Tuesday, 7 August 2012

Book - Smiling German in tank said: 'Come on Tommy. For you the war's over'

IT all began for Stephen Staples, from Daybrook, in July 1940.

It's a date emblazoned in his memory, after which life would never be the same again.

He has documented his tale of capture in Tobruk, experiences in prisoner of war camps and his eventual escape in a book called Caprice Italien – British Style.

Lieutenant Bombardier Staples, now 93, said his incredible journey began manning guns on his own doorstep. "I was stationed at Yorker Site 276 HAA BTY RA at Gainsford Crescent, off Oxclose Lane, then on to Sugar Site at Beechwood Road, Aspley," he recalled.

"It was while there that I fired a 3.7 HAA gun at a German plane which came in over Wollaton Hall. I was the one who pressed the firing handle down. We didn't hit it, but we scared the occupants of Wollaton to death when the shrapnel pieces from the shells dropped down upon them!"

Stephen stayed with this unit until they were captured in Tobruk in June 1942.

He was among troops shipped to Egypt. "Although we were not told where we were going it soon became clear that it was Tobruk," he said.

"My unit was the headquarters staff of the 68th Regiment, Heavy Anti-Aircraft Royal Artillery, billeted about a mile outside Tobruk, just past the famous Hell Fire Corner sign.

"This was our second visit to Tobruk. The first occasion was when we had passed through on our way in the advance to Benghazi, which hadn't lasted long before being chased back again by our old friend General Rommel and his men, who now sat on the perimeter of Tobruk, amassing his forces for the final attack on the town."

The men lived in dugouts and earned themselves a famous nickname. "The Germans called us Desert Rats and the name stuck. It is now carried with pride by all who served there," Stephen said. On June 20 Rommel unleashed a surprise attack on Tobruk and a succession of bombing raids involving every German and Italian bomber in Libya – plus some from Crete.

Stephen said: "I expected to be killed as there didn't seem any alternative. The tanks veered away and gave us some respite for a short time, but then I heard an ominous clanking about 50 yards away, and there advancing towards us was a Tiger tank – the pride of the German Army.

"I pulled the cocking handle out of my rifle and buried it, then I raised my hands the best way I could in a prone position. I braced myself expecting the machine gun to riddle me. The tank pulled up barely ten yards away, the turret cover flipped open and a smiling German officer stood up and shouted 'Come on Tommy. For you the war is over'.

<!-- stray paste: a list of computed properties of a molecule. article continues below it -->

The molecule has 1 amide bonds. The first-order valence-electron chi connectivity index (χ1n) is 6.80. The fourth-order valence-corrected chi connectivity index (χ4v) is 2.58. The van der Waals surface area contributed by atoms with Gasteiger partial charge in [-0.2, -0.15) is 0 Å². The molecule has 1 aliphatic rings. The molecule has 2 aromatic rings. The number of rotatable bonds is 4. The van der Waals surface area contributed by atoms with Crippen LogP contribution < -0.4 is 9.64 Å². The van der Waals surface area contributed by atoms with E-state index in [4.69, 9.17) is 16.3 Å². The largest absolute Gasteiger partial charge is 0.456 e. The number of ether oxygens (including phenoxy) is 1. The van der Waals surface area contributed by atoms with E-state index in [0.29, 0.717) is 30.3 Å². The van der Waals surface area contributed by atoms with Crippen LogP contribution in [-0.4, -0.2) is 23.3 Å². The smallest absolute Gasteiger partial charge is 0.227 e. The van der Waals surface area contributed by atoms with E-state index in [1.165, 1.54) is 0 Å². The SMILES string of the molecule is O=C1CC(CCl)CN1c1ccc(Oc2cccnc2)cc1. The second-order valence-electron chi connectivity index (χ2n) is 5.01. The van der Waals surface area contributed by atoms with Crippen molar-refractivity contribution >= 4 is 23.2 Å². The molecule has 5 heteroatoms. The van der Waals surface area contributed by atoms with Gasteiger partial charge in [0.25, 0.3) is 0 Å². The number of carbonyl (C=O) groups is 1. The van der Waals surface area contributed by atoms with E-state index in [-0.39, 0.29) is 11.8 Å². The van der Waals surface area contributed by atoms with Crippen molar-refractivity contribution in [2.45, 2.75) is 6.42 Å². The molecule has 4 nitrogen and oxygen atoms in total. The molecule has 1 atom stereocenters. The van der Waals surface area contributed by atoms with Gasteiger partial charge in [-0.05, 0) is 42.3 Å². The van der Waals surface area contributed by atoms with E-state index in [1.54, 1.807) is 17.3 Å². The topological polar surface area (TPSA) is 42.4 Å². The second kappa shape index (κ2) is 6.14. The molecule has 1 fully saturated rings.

"The tanks circled around us, herding us into the centre. Then all hell let loose. Three German Stukas had begun their dive directly overhead. We dived under the projecting front of the nearest tank. If it had moved we were dead."

It was the start of a trek to a succession of prisoner of war camps. At the time of his capture Stephen describes himself as 23, very fit and weighing 13 stones: "When we first set eyes on Camp 78 Sulmona in Italy, I weighed about nine stones, was physically exhausted, mentally very depressed, dirty, lice-infested, hungry, dehydrated and wearing the same shirt and shorts in which I had been captured three months earlier."

The camp was home to 3,000 British and Commonwealth officers and other ranks captured in North Africa.

In September 1943, as the Italian government neared collapse, the inmates of Sulmona heard rumours that the evacuation of the camp was imminent. They awoke one morning to discover that their guards had deserted them.

"A mass meeting was held and we were informed that arms were to be airlifted to us and that anyone leaving the camp would be classed as a deserter. We waited days but no arms came. We decided that it was just a ploy to keep us together," Stephen added.

He joined a small group – one of many – who escaped into the hills surrounding Monte Morrone and set off on a hazardous journey which eventually led him to Naples on June 20, 1944 – two years to the day when he had been taken prisoner in Tobruk.

Later, long days were spent in this country at York Hill Barracks, before Stephen was sent home for three weeks' leave. He said: "When I reached the Midland Station in Nottingham – the same platform I left three years previously – it was a Sunday morning.

"I sat on my kit bag in the entrance hall but found out that there were no buses until mid morning. So it was a case of hitchhiking and my luck was good as an ATS girl driver with a small truck was going to Bestwood Camp.

"I eyed every shop and every inch of the way along Mansfield Road. I stopped at the bottom of Morris Street, thanked the girl and began to walk up the hill.

"At 7.30 I was alone. I had dreamt of this moment many, many times, but not like this. Just one person I knew would have been enough. I knocked on the door. I was home. The next three weeks were spent meeting family and friends but it didn't seem real. I couldn't take it all in. I needed time to myself."

Stephen was demobbed in June 1946.

"I was discharged at York and so it ended, back home and free at last. But my street had moved on from 1939 at a very fast pace. Everything and everybody had changed, there was no looking back," he said.

"A few weeks after getting home, an Army sergeant came to see me about re-signing. I was out at the time – and I still am!"

Stephen, who has lived in the same house in Daybrook since 1948, worked at Home Brewery and then spent 30 years on the coal face at Gedling pit, retiring in 1979 at the age of 60.

A few copies of the book remain available from Colin Staples on: 0791 0452 012.

From: http://www.thisisnottingham.co.uk/Smiling-German-tank-said-Come-Tommy-war-s/story-16660980-detail/story.html

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